What is it that widows and the fatherless have in common? They do not have their representative head in the home – their husband or father – their protector and provider. So they are left vulnerable. Thus, God’s protections for such ones in His law is a foretaste of Christ who comes to be our representative head before God – who protects and provides for the weak and helpless, such as us. He comes to redeem and covenantally represent sinners, whose first father, Adam, has died, and left us vulnerable to death because of sin. For those in Christ, Jesus is our representative head who will not die. In Christ we will not be left as widows and orphans, and through Him widows and orphans may have a Father – the God and Father of our Lord Jesus Christ. Adam left us vulnerable and helpless, but Christ the True Husband came to redeem us and keep us. Is that you? Lost and helpless? Left and alone? Then come and welcome to Jesus Christ.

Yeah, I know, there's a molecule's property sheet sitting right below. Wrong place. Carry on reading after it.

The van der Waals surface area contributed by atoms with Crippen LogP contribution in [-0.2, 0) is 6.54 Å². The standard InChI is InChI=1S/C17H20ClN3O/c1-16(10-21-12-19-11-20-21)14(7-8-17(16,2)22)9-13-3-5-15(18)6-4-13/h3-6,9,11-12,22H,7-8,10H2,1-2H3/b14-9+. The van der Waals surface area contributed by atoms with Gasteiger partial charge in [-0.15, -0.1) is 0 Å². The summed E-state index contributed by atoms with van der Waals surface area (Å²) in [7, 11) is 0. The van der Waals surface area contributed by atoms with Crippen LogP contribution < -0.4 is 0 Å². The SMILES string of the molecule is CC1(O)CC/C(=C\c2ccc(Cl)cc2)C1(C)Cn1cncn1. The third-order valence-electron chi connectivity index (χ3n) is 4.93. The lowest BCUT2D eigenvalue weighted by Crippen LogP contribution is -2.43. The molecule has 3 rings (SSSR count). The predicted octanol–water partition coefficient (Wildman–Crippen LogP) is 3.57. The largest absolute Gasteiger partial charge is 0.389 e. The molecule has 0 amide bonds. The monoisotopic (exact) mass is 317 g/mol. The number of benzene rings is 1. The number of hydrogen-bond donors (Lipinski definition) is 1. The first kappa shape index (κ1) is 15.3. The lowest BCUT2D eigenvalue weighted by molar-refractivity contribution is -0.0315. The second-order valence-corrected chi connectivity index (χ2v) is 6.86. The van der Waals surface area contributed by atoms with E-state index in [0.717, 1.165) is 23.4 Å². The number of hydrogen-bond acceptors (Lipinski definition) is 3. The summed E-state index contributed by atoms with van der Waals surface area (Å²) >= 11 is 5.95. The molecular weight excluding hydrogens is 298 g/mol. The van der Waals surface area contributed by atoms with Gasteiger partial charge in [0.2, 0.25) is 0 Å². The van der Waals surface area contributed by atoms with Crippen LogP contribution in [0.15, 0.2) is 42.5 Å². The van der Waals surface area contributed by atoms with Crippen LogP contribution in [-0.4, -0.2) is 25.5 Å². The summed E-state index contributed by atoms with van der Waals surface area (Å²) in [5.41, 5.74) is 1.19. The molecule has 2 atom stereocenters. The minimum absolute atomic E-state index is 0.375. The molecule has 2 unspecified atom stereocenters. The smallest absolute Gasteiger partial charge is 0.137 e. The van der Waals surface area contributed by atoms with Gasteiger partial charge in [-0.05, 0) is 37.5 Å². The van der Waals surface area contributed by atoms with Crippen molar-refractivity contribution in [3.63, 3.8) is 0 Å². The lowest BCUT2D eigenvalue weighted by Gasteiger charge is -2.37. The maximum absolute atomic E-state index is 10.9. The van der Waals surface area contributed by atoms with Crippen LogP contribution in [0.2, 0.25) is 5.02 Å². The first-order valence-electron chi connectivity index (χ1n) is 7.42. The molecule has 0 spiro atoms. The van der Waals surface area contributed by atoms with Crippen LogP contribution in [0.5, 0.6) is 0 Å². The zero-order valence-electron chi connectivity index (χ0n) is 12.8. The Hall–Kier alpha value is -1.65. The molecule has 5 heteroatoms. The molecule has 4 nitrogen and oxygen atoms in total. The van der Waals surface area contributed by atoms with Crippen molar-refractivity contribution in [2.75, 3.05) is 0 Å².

Loans (v. 25-27)
Finally, let us consider verse 25-27, dealing with how the people of Israel were to treat the poor working Israelite man. It is not only sojourners, widows, and orphans who are vulnerable to mistreatment from others; but the poor man is also in a position where he may be easily manipulated and mistreated by those who are greater in society than him. God is showing His people that He cares also for the poor man, and thus, so should we.
Contrary to the social justice twisters of God’s Word who want government handouts and checks written to the poor and unemployed, God’s plan for protecting and helping the poor does not include stealing from the poor man’s neighbor. Rather, in particular to Old Covenant Israel, and in principle today, God’s plan for protecting the poor prohibits excessive interest which is unpayable by the poor and which would essentially make them perpetual slaves, as the borrower is slave to the lender. God has just freed the people of Israel, that they might learn how to live free under Him, not that they would return to slavery.